Boohgaloo Zoo Boohgaloo ZooBoohgaloo Zoo
When the bass breaks, when the bass sounds like the beats of the monster of “Cloverfield”, when the bass is deep and sweaty, something is activated inside those of us who love funk. Our necks start to bob up and down, side to side, vertebrae squeaking like rusty hinges, and we start to sing in a falsetto that comes from the depths of our throats that would frighten the flamboyant singer Mika. Our feet start to move, and we stick out our tongues like Michael Jordan before he slam dunks the ball in the basket and shouts, “in your face!” with a crazy look in his eye. There are groups that know how to get your juices flowing with their eyes closed, and the friends of Boohgaloo Zoo seem to have been born for this job.
Those responsible for this funkster mayhem are K’Bonus (from Belgium) and U-gene (born and raised in Holland, like Louis Van Gaal), two guys who aren’t embarrassed to admit their passion for the saturated fats of funk, who pay no heed that their arteries are crying out for help, and are collapsed by the cholesterol of the most damaging groove. In this sea of fat sounds and obese rhythms, the duo uses their swift wrists to manage chemical compounds that go directly to your parietal lobe and run through your perineum like hungry ants filing along a mountain of morsels. They don’t do anything too hard: puffed up like Cheerios, hip hop basses echo the old school, and ultra cool jazz keyboards and summery trumpets burst with disco music and sweat. A lot of sweat. Evidently, they haven’t come into this world to reinvent electronic music, they don’t even aim to go down in history: their thing is partying, dancing, the here and the now. During these months of radical summer and unbearable levels of libido, a light, hot, juicy album like this one is absolutely necessary.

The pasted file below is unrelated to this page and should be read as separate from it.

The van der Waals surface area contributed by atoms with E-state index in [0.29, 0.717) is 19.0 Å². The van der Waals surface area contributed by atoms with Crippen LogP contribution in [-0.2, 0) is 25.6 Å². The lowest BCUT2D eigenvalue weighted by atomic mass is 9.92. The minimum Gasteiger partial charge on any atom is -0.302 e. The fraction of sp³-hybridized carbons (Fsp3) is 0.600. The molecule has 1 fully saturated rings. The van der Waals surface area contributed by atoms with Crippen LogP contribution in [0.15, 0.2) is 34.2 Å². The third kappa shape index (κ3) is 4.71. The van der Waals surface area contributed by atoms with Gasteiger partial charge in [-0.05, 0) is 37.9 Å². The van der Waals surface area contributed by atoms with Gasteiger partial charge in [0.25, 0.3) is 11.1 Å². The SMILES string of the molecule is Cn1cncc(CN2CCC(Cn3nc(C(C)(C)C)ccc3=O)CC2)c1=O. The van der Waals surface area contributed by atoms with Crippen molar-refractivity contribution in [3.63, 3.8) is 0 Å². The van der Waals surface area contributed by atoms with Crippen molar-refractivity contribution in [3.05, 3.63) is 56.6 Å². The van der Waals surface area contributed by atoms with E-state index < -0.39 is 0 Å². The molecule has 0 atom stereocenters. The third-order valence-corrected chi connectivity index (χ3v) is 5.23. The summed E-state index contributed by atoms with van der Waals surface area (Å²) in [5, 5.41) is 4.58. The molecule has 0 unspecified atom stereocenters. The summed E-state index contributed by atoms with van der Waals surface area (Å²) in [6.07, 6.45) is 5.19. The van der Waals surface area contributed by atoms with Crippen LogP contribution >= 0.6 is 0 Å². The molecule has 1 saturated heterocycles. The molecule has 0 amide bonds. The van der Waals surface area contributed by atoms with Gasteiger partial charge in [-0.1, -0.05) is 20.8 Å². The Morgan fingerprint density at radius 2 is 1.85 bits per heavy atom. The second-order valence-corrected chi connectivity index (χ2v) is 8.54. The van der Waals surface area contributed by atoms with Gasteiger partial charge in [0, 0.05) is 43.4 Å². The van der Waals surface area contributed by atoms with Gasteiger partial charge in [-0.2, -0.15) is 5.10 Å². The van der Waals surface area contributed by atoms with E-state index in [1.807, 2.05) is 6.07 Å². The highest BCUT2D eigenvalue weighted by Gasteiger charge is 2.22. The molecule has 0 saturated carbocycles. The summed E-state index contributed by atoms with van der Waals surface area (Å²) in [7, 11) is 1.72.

It’s enough to soak up the marvellous “Testify” to understand that you should be listening to it at the hotel pool, margarita in hand and in hot, hot company: swollen funk bass, Prince falsettos in the chorus, a trotting rhythm, disco sparks, and the smell of Ambre Solaire sunscreen for sensitive skin. Current legends of synthetic funk like Dâm-Funk have serious competition here - music makers with the kind with good taste and discipline. It could be considered the most likely club cut, along with “I Got”, another big shot of tasty funk that owes a lot to the teachings of Studio 54 and gives you the same rush as seeing Bianca Jagger riding a white horse . Anyway, K’Bonus and U-gene don’t limit themselves to reinterpreting the legacy of George Clinton and living off the legend. The shadow of Papa Funkster floats over all the tracks, have no doubt, the P-funk is a fundamental element here, but rap also contributes to the quality of the record. The man in charge of spitting it out is Cleveland MC Replife, who leaves his syllabic power clear in the frenetic “Found It”, in the relaxed “Watch It” (full-on R&B beach tune), in the house experiment “Tonight” –the weakest cut on the LP, I have to say– and in the most street, most enjoyable cut on the entire album, “No Joke”, which is four minutes of celebratory rap-funk with scratches of the huge Belgian turntablist DJ Grazzhoppa and winds from brothers Martín and Josué García of the Madrid group Speak Low. By the way, of the more instrumental moments, don’t miss “Dead Wood”, a 70s gangster film tornado to put their stamp on an album that is like a Coca-Cola advertisement, but with naked bodies and barrels of rum for mixers. Wait, someone is saying something to us over the loudspeakers… “Good evening, welcome to Funkadelic Airlines, this is your flight captain speaking: fasten your underwear and feel free to go topless, ladies, it looks like we’re going to take off.” Óscar Broc